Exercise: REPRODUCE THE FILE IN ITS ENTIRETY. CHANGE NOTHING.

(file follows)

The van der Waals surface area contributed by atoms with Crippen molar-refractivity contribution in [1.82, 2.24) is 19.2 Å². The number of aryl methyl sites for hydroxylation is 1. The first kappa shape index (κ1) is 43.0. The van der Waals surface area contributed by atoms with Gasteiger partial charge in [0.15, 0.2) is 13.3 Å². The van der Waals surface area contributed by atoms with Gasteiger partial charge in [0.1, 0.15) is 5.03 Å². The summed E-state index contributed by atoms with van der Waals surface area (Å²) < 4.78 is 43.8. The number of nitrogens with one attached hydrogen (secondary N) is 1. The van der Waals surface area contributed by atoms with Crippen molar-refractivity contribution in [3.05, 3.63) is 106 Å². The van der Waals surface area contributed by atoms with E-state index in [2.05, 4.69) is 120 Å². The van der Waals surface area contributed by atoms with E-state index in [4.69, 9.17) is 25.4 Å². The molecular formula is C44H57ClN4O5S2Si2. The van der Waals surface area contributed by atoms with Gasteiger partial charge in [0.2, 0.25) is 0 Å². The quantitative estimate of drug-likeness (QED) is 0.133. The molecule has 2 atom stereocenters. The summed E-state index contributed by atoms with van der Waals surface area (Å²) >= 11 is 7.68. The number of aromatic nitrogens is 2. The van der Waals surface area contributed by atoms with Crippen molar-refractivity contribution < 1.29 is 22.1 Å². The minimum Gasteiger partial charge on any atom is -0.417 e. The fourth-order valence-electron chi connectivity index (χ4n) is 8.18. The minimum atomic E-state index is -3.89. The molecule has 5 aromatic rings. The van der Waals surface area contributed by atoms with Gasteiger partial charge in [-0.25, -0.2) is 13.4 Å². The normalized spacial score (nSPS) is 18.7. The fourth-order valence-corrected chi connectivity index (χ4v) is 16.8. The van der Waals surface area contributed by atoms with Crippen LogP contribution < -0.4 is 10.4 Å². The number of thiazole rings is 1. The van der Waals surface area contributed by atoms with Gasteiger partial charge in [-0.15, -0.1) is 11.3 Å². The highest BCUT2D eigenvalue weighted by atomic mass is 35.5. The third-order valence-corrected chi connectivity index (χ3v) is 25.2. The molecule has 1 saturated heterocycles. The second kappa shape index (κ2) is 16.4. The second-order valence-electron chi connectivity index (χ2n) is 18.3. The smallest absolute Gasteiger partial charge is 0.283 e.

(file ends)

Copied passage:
The van der Waals surface area contributed by atoms with Crippen molar-refractivity contribution in [1.82, 2.24) is 19.2 Å². The number of aryl methyl sites for hydroxylation is 1. The first kappa shape index (κ1) is 43.0. The van der Waals surface area contributed by atoms with Gasteiger partial charge in [0.15, 0.2) is 13.3 Å². The van der Waals surface area contributed by atoms with Gasteiger partial charge in [0.1, 0.15) is 5.03 Å². The summed E-state index contributed by atoms with van der Waals surface area (Å²) < 4.78 is 43.8. The number of nitrogens with one attached hydrogen (secondary N) is 1. The van der Waals surface area contributed by atoms with Crippen molar-refractivity contribution in [3.05, 3.63) is 106 Å². The van der Waals surface area contributed by atoms with E-state index in [2.05, 4.69) is 120 Å². The van der Waals surface area contributed by atoms with E-state index in [4.69, 9.17) is 25.4 Å². The molecular formula is C44H57ClN4O5S2Si2. The van der Waals surface area contributed by atoms with Gasteiger partial charge in [0.2, 0.25) is 0 Å². The quantitative estimate of drug-likeness (QED) is 0.133. The molecule has 2 atom stereocenters. The summed E-state index contributed by atoms with van der Waals surface area (Å²) >= 11 is 7.68. The number of aromatic nitrogens is 2. The van der Waals surface area contributed by atoms with Crippen molar-refractivity contribution < 1.29 is 22.1 Å². The minimum Gasteiger partial charge on any atom is -0.417 e. The fourth-order valence-electron chi connectivity index (χ4n) is 8.18. The minimum atomic E-state index is -3.89. The molecule has 5 aromatic rings. The van der Waals surface area contributed by atoms with Gasteiger partial charge in [-0.25, -0.2) is 13.4 Å². The normalized spacial score (nSPS) is 18.7. The fourth-order valence-corrected chi connectivity index (χ4v) is 16.8. The van der Waals surface area contributed by atoms with Crippen LogP contribution < -0.4 is 10.4 Å². The number of thiazole rings is 1. The van der Waals surface area contributed by atoms with Gasteiger partial charge in [-0.15, -0.1) is 11.3 Å². The highest BCUT2D eigenvalue weighted by atomic mass is 35.5. The third-order valence-corrected chi connectivity index (χ3v) is 25.2. The molecule has 1 saturated heterocycles. The second kappa shape index (κ2) is 16.4. The second-order valence-electron chi connectivity index (χ2n) is 18.3. The smallest absolute Gasteiger partial charge is 0.283 e.